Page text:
Northman, The (United States, 2022)April 22, 2022
The Northman is Hamlet. Or at least both were derived from the same source material, a Norse legend set in the early 900s about the revenge of a prince upon the uncle who murdered his father and wed his mother. However, while there was a surfeit of talking in Shakespeare’s version of the tragedy, Robert Eggers’ movie features very little of it, allowing the visuals to impel the narrative forward.
For anyone who has seen The Witch or The Lighthouse, it will be evident that The Northman comes from the same director and that the injection of money into the production hasn’t dampened his singular vision. The movie is dark, twisted, and steeped in the supernatural. It delights in making the viewer feel off-balance. There are no heroes or villains. Everyone has a point-of-view that emphasizes the rightness of their actions while demonizing those of others. Because the story is presented through the eyes of Amleth (the Hamlet character – take the “h” from the end and put it at the beginning – played by Alexander Skarsgard), we generally perceive him as being a righteous avenger…at least until his mother, Queen Gudrun (Nicole Kidman), disabuses him of a few foundational truths.
Whether intentional or not, the movie seems influenced both by Conan the Barbarian and Game of Thrones – the latter more in tone than in specifics; the former in certain plot details (“The Thing in the Crypt” in particular). Like Shakespeare’s Hamlet, The Northman employs supernatural elements – witchcraft, magic, and the visions of seers (one of whom is played by Bjork). Yorick gets renamed as “Heimir” and is played by Willem Dafoe – that actor’s participation establishes him as an “Eggers regular.” Ditto for Anya Taylor-Joy, who got her breakthrough in The Witch and has returned here to play Olga, Amleth’s love interest whose influence is not unlike that of Lady Macbeth.
Eggers is cognizant of period detail so, as in David Lowery’s The Green Knight and Ridley Scott’s The Last Duel, everyone is very dirty all the time. There’s a fair amount of nudity but none is excessive, gratuitous, or lingering. During one post-coital scene, for example, the actor and actress arrange themselves so that the only things shown to the camera are a buttock or two. The most startling piece of human physique is Alexander Skarsgard’s perfectly sculpted chest, which is shown to good effect on a number of occasions.
The movie opens with the return home of King Aurvandil War-Raven (Ethan Hawke) from a glorious victory. The introductory scenes establish two key things: the apparent affection between Aurvandil and his queen and the tension between him and his brother, Fjolnir (Claes Bang). Not long after the king teaches his son of the importance of avenging the murder of a loved one, Amleth is given an opportunity to act on that lesson. Fjolnir commits fratricide and takes everything that his brother once owned (including his wife) as his own. Amleth escapes to “the land of Rus,” where he develops a frightening reputation as a warrior. But he is haunted by dreams hinting at his fate and ends up doing whatever is necessary to track down Fjolnir – who has been deposed and now runs a small hamlet on the forbidding island of Iceland – and enact his revenge. Helping him is Olga, a fellow slave who knows a thing or two about potions.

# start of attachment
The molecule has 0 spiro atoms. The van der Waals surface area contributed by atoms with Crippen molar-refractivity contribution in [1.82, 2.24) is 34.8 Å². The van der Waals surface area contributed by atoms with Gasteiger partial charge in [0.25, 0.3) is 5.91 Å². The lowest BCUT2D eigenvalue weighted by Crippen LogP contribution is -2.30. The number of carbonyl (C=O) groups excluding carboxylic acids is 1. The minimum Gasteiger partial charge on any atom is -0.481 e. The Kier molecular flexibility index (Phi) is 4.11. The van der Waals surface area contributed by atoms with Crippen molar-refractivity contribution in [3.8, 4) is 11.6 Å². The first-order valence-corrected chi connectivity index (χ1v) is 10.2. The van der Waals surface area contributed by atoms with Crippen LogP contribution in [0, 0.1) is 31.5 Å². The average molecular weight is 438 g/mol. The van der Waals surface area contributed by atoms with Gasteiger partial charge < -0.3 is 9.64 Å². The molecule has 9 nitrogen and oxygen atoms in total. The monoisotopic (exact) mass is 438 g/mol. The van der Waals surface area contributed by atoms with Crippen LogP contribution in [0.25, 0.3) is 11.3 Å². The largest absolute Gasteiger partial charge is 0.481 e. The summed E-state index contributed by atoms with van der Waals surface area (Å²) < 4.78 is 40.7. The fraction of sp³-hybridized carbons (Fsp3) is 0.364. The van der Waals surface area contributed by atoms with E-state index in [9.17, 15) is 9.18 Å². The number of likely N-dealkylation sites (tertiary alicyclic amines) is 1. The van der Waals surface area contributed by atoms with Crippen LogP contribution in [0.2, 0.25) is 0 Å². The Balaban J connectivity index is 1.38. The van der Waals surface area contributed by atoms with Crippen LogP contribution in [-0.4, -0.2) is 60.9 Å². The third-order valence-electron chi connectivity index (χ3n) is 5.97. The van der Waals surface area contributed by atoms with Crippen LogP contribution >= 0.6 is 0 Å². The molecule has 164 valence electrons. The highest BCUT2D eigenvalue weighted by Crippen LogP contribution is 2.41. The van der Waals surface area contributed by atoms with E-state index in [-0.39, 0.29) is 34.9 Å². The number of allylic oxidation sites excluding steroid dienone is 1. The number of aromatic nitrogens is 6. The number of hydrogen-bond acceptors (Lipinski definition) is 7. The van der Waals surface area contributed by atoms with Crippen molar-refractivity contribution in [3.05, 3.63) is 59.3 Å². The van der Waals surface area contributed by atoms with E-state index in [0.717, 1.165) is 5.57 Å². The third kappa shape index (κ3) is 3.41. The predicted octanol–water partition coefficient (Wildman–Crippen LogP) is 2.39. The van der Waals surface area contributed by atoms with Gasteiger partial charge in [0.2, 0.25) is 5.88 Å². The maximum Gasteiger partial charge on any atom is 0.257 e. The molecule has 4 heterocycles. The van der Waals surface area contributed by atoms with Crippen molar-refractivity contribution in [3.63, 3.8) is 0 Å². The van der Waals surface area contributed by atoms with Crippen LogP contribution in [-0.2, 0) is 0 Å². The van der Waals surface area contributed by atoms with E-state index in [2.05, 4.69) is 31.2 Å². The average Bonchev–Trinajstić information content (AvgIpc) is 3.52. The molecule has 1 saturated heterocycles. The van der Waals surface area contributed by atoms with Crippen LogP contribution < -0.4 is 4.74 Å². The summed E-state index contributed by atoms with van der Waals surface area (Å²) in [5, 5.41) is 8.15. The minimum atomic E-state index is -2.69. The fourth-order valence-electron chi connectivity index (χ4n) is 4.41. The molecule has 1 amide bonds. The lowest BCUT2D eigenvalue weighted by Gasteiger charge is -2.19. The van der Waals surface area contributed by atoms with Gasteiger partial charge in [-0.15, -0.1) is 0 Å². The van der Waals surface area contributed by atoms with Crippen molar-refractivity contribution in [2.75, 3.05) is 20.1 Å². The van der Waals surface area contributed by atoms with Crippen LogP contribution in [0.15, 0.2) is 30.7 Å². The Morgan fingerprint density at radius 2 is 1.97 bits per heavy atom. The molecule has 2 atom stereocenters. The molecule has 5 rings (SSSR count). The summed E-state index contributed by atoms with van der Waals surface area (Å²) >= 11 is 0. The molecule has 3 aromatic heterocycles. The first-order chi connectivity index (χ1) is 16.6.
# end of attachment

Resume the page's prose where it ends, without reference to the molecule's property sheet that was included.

One of the strengths of The Northman is that it plays out as expected without ever being predictable. It’s a bold, uncompromising film that doesn’t self-censor when it comes to blood and gore. Still, a lot of the most gruesome moments are hinted at more than shown, allowing the viewer’s imagination to fill in the blanks. If there’s one area in which the movie stumbles, it’s that the supernatural fever dreams become something of a narrative crutch.
Eggers keeps the experience visually interesting. Many scenes are filmed in a state of near-total color desaturation, resulting in images that are monochromatic. The naked, untamed terrain of Iceland is presented in all its widescreen glory. The director favors longer shots over short ones and there’s one extended single-take that follows the sacking and pillaging of a town from start to finish – the latter moment occurring when a house full of children is set ablaze by the invaders.
Alexander Skarsgard has transformed himself into a hulking monster – quite unlike any previous version of Hamlet to grace the screen. He has a keen intellect but is blinded by his need for vengeance. Only toward the end does he begin to see beyond his lifelong obsession. Nicole Kidman doesn’t have a lot to do but her one showy scene is rich with twists, turns, and barbed daggers. Anya Taylor-Joy’s Olga is comely, loyal, and deadly.
Like Akira Kurosawa’s three films with strong Shakespearean connections (Throne of Blood, The Bad Sleep Well, and Ran), The Northman illustrates that a compelling production can be mounted without the benefit of the Bard’s dialogue. The Northman is gripping cinema of the sort that we get too little of today, when too often a director’s vision is diluted by box office imperatives and the lure of four-quadrant appeal.
Northman, The (United States, 2022)
Cast: Alexander Skarsgård, Nicole Kidman, Claes Bang, Ethan Hawke, Anya Taylor-Joy, Gustav Lindh, Elliott Rose, Willem Dafoe, Bjork
Home Release Date: 2022-06-07
Screenplay: Sjon & Robert Eggers
Cinematography: Jarin Blaschke
Music: Robin Carolan, Sebastian Gainsborough
U.S. Distributor: Focus Features